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Ah...I didn't even notice we were in the Q forum. Yeah, the cheap K-Q adapters definitely can have this problem -- the interior surface needs to be less reflective. Once done, IQ will be noticeably improved. (The Pentax adapter is very well made and does not need modifcation.)
01-13-2015, 01:45 PM   #11
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QuoteOriginally posted by vonBaloney Quote
Sounds like an internal reflection off the sensor (didn't happen with film), but usually the opposite is seen as described by Altglas: gets more noticeable as you stop down and is hardly or not visible wide-open. Usually caused by flat rear element, internal paint loss in the lens (Schneideritis), aperture blades that are too shiny on the rear side, etc...
QuoteOriginally posted by drougge Quote
Reflective adapter interiors can give various haze and spot effects, though in my experience it's usually worse when stopping down. You can test that by putting just about anything non-reflective over it. I have used a cut off part of a worn out dark blue sock to surprisingly good effect. More than good enough to test if that's the problem.

Some lenses also have this problem (reflective surfaces outside the rear element) on their own, with the same solution.
QuoteOriginally posted by vonBaloney Quote
Ah...I didn't even notice we were in the Q forum. Yeah, the cheap K-Q adapters definitely can have this problem -- the interior surface needs to be less reflective. Once done, IQ will be noticeably improved. (The Pentax adapter is very well made and does not need modifcation.)
I would whole heartedly agree, either the lens itself, or adaptor. We have had users of cheap 645-K adaptors show serious hazing of the image due to shiny parts in the interior and I have a rikenon 135/2.8 screw mount that exhibited the exact problem the OP described, caused by a gloss black rear element retaining ring. The hazing appeared as a faint large donut wide open,mount stopped down became much more a centralized and significant loss of contrast. On the Q, the donut wide open would not be apparent due to the crop factor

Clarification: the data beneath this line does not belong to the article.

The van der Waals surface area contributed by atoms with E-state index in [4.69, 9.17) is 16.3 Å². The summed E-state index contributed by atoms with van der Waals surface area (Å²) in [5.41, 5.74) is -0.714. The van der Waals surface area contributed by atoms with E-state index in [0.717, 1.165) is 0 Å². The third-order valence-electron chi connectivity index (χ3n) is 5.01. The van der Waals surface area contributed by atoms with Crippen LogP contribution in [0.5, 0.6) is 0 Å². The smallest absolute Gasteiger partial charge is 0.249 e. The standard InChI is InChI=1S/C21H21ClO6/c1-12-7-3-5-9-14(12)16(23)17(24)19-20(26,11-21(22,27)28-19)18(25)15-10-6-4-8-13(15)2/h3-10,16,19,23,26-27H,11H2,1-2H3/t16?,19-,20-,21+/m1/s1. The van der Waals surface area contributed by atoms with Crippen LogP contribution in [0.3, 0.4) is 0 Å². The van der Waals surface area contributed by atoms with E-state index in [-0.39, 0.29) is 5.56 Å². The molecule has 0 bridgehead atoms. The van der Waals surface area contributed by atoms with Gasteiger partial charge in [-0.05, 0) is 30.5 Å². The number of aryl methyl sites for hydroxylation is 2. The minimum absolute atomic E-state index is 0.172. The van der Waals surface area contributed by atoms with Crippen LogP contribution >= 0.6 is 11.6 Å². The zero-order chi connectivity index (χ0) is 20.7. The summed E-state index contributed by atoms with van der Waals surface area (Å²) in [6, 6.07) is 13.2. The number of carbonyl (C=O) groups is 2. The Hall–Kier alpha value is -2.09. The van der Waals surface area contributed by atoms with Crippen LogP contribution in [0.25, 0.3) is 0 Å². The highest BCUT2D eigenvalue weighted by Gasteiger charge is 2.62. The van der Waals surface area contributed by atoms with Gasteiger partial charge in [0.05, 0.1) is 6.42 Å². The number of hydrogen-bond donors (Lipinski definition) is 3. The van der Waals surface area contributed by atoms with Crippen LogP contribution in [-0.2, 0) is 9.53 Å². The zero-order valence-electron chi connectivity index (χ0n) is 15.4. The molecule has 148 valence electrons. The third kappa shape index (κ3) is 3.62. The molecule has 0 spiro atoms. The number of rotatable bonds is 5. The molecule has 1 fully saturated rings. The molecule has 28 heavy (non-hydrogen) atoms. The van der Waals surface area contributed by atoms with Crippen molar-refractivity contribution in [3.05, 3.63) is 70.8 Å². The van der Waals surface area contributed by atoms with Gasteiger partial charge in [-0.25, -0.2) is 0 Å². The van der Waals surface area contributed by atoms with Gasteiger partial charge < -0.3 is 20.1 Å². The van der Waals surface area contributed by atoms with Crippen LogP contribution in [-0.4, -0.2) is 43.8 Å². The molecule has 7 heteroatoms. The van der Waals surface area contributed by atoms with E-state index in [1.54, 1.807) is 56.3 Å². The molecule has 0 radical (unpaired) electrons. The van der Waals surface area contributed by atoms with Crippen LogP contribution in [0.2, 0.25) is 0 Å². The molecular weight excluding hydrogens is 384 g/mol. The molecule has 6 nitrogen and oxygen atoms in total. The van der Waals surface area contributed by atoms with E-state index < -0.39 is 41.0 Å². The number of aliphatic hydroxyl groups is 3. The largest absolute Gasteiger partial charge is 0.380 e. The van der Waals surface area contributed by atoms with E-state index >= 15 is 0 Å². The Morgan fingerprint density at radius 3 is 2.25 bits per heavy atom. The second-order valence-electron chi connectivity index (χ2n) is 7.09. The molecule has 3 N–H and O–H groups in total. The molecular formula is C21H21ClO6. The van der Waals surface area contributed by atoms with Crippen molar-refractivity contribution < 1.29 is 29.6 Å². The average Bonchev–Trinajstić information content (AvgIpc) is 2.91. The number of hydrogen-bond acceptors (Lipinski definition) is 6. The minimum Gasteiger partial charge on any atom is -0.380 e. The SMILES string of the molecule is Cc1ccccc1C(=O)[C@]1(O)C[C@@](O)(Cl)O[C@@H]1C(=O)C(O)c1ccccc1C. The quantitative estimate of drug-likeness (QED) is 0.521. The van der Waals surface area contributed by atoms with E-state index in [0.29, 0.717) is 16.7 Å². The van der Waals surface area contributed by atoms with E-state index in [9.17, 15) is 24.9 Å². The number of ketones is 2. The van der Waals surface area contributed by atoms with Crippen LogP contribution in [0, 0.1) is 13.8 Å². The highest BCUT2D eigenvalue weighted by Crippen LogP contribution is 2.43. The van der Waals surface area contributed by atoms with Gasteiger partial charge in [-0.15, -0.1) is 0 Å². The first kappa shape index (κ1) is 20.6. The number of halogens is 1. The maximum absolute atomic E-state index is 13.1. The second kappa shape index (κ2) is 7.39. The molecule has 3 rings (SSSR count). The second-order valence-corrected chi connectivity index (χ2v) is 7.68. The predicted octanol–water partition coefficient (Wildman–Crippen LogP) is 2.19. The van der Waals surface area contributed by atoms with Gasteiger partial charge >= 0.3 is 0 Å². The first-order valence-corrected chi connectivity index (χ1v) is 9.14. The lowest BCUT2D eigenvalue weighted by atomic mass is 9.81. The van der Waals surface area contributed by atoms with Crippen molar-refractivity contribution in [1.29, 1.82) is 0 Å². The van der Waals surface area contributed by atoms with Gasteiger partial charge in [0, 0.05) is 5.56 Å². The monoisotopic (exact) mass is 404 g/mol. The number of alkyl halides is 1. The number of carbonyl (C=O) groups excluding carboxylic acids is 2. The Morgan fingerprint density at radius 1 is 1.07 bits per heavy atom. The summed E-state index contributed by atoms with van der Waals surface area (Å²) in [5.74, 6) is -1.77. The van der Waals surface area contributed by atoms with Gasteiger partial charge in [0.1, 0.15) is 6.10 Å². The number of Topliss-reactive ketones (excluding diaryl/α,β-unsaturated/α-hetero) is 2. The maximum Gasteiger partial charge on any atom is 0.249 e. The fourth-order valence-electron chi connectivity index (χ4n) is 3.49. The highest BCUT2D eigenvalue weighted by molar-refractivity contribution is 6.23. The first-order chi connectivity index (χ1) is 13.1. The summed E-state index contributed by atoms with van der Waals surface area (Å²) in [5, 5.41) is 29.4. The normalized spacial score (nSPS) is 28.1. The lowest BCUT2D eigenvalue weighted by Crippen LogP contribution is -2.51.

01-13-2015, 01:52 PM   #12
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TO the OP, can you look at the inside of your adapter while shining a bright light on it and see if it is reflective? If so perhaps painting it flat black will solve your issues.
01-13-2015, 02:11 PM   #13
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QuoteOriginally posted by SteveNunez Quote
Hey guys, I've noticed some of my photos with adapted lenses occasionally get a hazy center (usually bluish) - almost like a fog.....has this been addressed and might anyone know what the cause is?

The only thing I can add is that it usually happens at larger apertures and when stopped down it becomes almost non existent- is this some of optical character of certain lenses?

Thanks-
Yup, common problem with reflection of rear element onto sensor. Nothing wrong with the lens, of course.
01-13-2015, 02:12 PM   #14
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Thanks guys.......noted!
01-13-2015, 10:10 PM   #15
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Retro-reflections off of the mirror-like sensors back onto the uncoated rear optical element(s) of older lenses was one of the main reasons for the adoption of Di coating schemes. You may see a reduction in the spots when there's no specular highlights in the field of view/composition. Attention to lighting can often mitigate that problem.